AI With A Whiskey Chaser




Widespread use of large language model AI is going to distort public education, research, and general knowledge in ways scarcely imaginable.

Most people are utterly unaware that even an “old-fashioned” Google search is subject to opaque ranking methods and keyword “auctions” which affect the search results we see.

Large language model AI is far worse.  In its current iteration, it simply collects the most commonly repeated answer to any given question, by scouring vast amounts of text.

It then regurgitates this text in a convincingly crafted way which resembles a well-researched, balanced, properly considered and thoughtful expert opinion.

For those who care to double-check the sources used by AI, they will quickly discover that AI is often using “sources” which themselves often cite worthless or non-primary sources.


While recently working on an article tangentially related to Jack Daniel (he of the whiskey distillery fame), I thought I would compare two main sources used by almost everyone today – ChatGPT and Wikipedia.

I simply asked for a brief biography of Jasper Newton “Jack” Daniel.

Here is the first paragraph of ChatGPT‘s offering:

“Jack Daniel, born Jasper Newton Daniel on September 5, 1846, was an American whiskey distiller and the founder of the renowned Jack Daniel’s Tennessee whiskey brand. He was born into a large family in Lynchburg, Tennessee, and orphaned at a young age. A local preacher and distiller, Dan Call, took him under his wing, teaching him the art of whiskey making.”

This is astonishing, as ChatGPT is repeating the “official” story told throughout most of the 20th century, a story we now know to be untrue.

Jack Daniel DID go to work for Dan Call, and Dan Call DID own a small distillery.  But Call was a busy man between his grocers store and church work, which meant his distillery was run by slaves.  The master distiller who personally taught Jack Daniel how to make Tennessee-style whiskey was a Black gentleman named Nathan Green, better-known as “Nearest Green” post-emancipation.

One of the least understood aspects of slavery – especially in a Southern Appalachian context – is the fact that compared to the situation in the Deep South, “field slaves” were relatively rare.  In the eastern half of states like Kentucky and Tennessee, slaves were just as likely to be skilled laborers, craftsmen and tradespeople. Not all slaves were “owned” outright by the people for whom they worked – many were hired-out on job contracts on a short- or medium-term basis by “slave rental” agencies.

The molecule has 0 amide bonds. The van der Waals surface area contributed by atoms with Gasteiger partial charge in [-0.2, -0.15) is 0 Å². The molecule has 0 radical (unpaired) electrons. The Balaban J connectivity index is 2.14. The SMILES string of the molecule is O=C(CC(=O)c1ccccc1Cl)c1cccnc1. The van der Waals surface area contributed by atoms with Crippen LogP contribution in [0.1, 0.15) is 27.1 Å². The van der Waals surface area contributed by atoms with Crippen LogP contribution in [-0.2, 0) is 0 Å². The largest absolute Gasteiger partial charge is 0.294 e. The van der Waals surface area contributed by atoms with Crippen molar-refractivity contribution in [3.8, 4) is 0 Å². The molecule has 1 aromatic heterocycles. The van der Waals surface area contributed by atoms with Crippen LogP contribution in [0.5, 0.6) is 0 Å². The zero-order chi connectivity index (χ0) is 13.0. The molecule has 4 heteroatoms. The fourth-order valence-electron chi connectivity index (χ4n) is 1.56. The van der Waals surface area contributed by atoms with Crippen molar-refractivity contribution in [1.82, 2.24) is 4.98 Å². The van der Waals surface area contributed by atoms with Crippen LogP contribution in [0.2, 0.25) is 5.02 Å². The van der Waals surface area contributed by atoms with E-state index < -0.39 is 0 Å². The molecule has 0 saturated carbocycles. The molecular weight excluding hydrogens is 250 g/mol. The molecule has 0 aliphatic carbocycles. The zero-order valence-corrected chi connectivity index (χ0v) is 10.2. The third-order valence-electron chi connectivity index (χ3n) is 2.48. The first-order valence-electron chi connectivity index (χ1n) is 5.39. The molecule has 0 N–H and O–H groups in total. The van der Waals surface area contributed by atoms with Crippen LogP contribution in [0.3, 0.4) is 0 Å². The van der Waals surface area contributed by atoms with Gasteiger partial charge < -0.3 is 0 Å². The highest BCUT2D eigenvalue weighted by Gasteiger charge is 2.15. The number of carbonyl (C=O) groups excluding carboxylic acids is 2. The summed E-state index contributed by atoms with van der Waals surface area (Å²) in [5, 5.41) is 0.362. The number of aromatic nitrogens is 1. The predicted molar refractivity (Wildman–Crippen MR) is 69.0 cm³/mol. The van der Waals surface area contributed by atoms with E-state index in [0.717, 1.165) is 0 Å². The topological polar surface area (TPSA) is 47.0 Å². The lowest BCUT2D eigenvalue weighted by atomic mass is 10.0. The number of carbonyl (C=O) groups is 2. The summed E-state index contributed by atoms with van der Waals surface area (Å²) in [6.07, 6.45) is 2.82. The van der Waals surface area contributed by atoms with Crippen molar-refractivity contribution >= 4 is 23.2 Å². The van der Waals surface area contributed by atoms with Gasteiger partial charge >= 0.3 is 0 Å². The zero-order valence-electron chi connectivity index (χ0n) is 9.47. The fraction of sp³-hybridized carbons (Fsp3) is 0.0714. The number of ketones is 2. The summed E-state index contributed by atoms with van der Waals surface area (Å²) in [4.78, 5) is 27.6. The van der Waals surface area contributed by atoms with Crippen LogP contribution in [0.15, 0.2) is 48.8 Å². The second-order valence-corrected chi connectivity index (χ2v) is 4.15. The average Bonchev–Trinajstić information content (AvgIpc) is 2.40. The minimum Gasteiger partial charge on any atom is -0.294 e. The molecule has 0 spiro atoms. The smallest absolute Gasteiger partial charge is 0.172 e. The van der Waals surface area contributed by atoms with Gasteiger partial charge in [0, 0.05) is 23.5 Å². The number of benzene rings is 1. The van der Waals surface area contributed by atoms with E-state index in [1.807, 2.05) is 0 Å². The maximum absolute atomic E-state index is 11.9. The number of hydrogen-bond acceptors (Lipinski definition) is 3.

Nearest Green had been hired from such an agency, specifically due to his skills as a distiller.  Whenever we hear someone repeat the received wisdom that Appalachian whiskey distilling was a distinctly “Scots-Irish” thing, it is worth remembering that the Caribbean sugar industry, with its side industry of rum production, had produced generations of enslaved people highly skilled in the art and craft of spirit distillation.  Such people were much sought after, and slaveholders and people who “rented” slaves paid a premium for those with skills and experience in blacksmithing, carpentry, bricklaying, or distillery work.

Wikipedia does mention Nathan “Nearest” Green, but falls down with this tidbit – a typically dubious account of Southern Appalachian ancestry common across the internet:

“Jack was the youngest of 10 children born to his mother, Lucinda (Cook) Daniel, and father Calaway Daniel. After Lucinda’s death, his father remarried and had three more children. Calaway Daniel’s father, Joseph “Job” Daniel, had emigrated from Wales to the United States with his Scottish wife, the former Elizabeth Calaway. Jack Daniel’s ancestry included English, and Scots-Irish as well.”

If we follow up the source given for the origin of Jack Daniel’s grandfather (Wales), the source actually says no such thing.  This source was an article published in 1972, quoting from a biography written by Ben E. Green in 1967, and it actually suggests that Jack Daniel’s grandfather MAY have come from England via Scotland to America.  But again, this is based on rather fanciful-sounding lore passed down by the family of Lemuel “Lem” Motlow, a politician and horse breeder who inherited ownership of the Daniel distillery (Motlow’s mother was a sister of the childless Jack Daniel).

The earliest DOCUMENTED ancestor of Jack Daniel actually lived in New Bern, North Carolina during the late 1700s, and migrated into Tennessee about 20 years after the American Revolution.

The “source” for “Scots-Irish” ancestry offered on Wikipedia is a dead link which once connected to an unknown blogger’s web page.

The truth is that we have no primary documentary sources showing the pre-America origins of Jack Daniel’s family at all.

His ethnic origins fade into the mists of colonial era America, like so many others from humble backgrounds.

In fairness to Jack Daniel himself, during his own lifetime he gave full credit to the skills of Nearest Green, and never disguised his respect for the man who had helped make him rich.

AI is already “training” itself with AI-generated content, and will end up eating itself.  It is of extremely limited value to those seeking a proper understanding of complex subjects and issues.


#AI #history #jackdaniel #nearestgreen

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